Environmental agencies such as the EPA regularly monitor water supplies for pharmaceuticals designed to treat human afflictions so as to avoid the contamination of aquatic wildlife. However, illicit drugs can also be a huge concern, especially the highly addictive ones like cocaine or methamphetamines. After a hard weekend of partying or in the aftermath of a festival, the water can be contaminated with trace amounts of illicit drugs after they’re excreted by users.
One study, for instance, found that wastewater in Amsterdam contains 1,028mg of cocaine per one thousand people, the highest recorded in Europe thus far. It’s not clear how exactly aquatic wildlife is affected by drugs flowing through city drains, but a new study raises concerns.
According to recent experiments, brown trout (Salmo trutta) exposed to methamphetamine at concentrations similar to those recorded in the field in certain water treatment areas showed signs of addiction. If wild trout experience the same symptoms, they may experience difficulties reproducing or foraging food.
Meth: dangerously addictive to humans as well as wildlife
Methamphetamine (meth, blue, ice, crystal meth) is a powerful, highly addictive stimulant that affects the central nervous system. The drug produces feelings of euphoria and increased energy but with dangerous side effects such as elevated heart rate and blood pressure, mood swings, insomnia, and even death if overdosed. The major difference between methamphetamine and other amphetamines is that methamphetamine has longer-lasting and more potent effects.
According to a 2021 study published in JAMA Psychiatry, methamphetamine overdose deaths surged in an eight-year period in the United States. Increases in specific-drug mortality are one of the key indicators that public health officials use to identify drug use epidemics. Furthermore, a number of non-mortality metrics also show meth use increasing in the country. According to the 2018 National Survey on Drug Use and Health, 1.1 million people reported meth use, almost twice the number who reported heroin use. Similarly, meth use is skyrocketing in Europe as well.
The brown trout is a European species of salmonid fish that has been widely introduced into suitable environments globally. Although it’s native to Eastern European rivers, it can be found in waters ranging from western Asia to North Africa.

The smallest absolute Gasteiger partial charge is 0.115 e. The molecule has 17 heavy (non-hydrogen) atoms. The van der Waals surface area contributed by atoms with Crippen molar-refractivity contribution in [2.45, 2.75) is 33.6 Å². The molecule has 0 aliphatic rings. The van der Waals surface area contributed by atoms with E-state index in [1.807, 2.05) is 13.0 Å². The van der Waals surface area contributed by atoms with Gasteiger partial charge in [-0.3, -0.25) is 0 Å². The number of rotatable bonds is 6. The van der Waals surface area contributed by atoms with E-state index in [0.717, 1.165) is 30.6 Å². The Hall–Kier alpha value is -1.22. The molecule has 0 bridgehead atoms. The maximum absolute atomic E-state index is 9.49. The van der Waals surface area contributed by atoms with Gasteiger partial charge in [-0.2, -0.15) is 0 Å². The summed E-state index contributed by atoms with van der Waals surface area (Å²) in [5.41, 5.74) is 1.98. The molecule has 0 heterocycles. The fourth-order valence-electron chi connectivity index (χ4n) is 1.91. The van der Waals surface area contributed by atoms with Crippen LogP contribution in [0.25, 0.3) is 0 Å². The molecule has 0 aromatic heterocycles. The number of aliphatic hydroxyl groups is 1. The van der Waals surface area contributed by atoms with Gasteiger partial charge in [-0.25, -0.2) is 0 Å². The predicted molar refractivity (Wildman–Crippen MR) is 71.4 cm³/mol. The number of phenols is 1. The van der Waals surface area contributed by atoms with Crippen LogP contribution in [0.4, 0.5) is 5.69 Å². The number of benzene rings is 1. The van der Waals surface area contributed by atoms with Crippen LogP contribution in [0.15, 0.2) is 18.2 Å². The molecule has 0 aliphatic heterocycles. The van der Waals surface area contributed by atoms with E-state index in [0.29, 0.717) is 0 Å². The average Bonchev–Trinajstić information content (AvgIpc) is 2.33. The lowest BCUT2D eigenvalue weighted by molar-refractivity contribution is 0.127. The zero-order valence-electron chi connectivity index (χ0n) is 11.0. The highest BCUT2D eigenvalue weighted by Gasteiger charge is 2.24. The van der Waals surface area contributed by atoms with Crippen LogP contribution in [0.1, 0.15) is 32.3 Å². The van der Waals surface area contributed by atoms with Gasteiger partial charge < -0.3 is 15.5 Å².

Researchers in the Czech Republic led by Pavel Horký of the Czech University of Life Sciences divided 120 trout into two equal groups, each with its own water tank that was either laced with meth or was clean. The meth concentration was one microgram per liter, an intermediate concentration relative to the values previously recorded in freshwater rivers. After eight weeks, the trout were moved to a different tank for ten days.
Two days after they were transferred to new water tanks, the researchers commenced a battery of behavioral and biological tests to look for any signs of withdrawal.
During one experiment, the trout were exposed to a two-current choice flume whereby one was dosed with the same concentration of meth the fish were previously exposed and the other was clean water. This sort of test is standard among scientists who study how aquatic organisms responded to various pollutants and is considered reliable.
The researchers found that the trout from the methamphetamine-contaminated group preferred to travel down the meth-laced water flume during the first four days they were transferred to their new tank. The control group displayed no particular preference.
Additionally, the trout from the methamphetamine tanks were less physically active than the control group. When the scientists opened up the brains of some of the fish, they found biochemical changes that were associated with withdrawal symptoms.
“Our results suggest that emission of illicit drugs into freshwater ecosystems causes addiction in fish and modifies habitat preferences with unexpected adverse consequences of relevance at the individual and population levels. As such, our study identifies transmission of human societal problems to aquatic ecosystems,” the researchers wrote in the Journal of Experimental Biology.
The study serves as a wake-up call, showing that wastewater is an overlooked route by which drugs can harm wildlife. If fish respond this way to meth, they will likely face behavioral and biological consequences when they interact with the many other drugs that people use such as cocaine, antidepressants, or painkillers. In many instances, these animals may respond in unpredictable ways since it is widely established that drugs can have wildly different effects on humans compared to other species.
As such, this should be enough information for policymakers and responsible organizations to start monitoring waterways and wastewater treatment plants for potentially harmful pharmaceuticals and illicit drugs.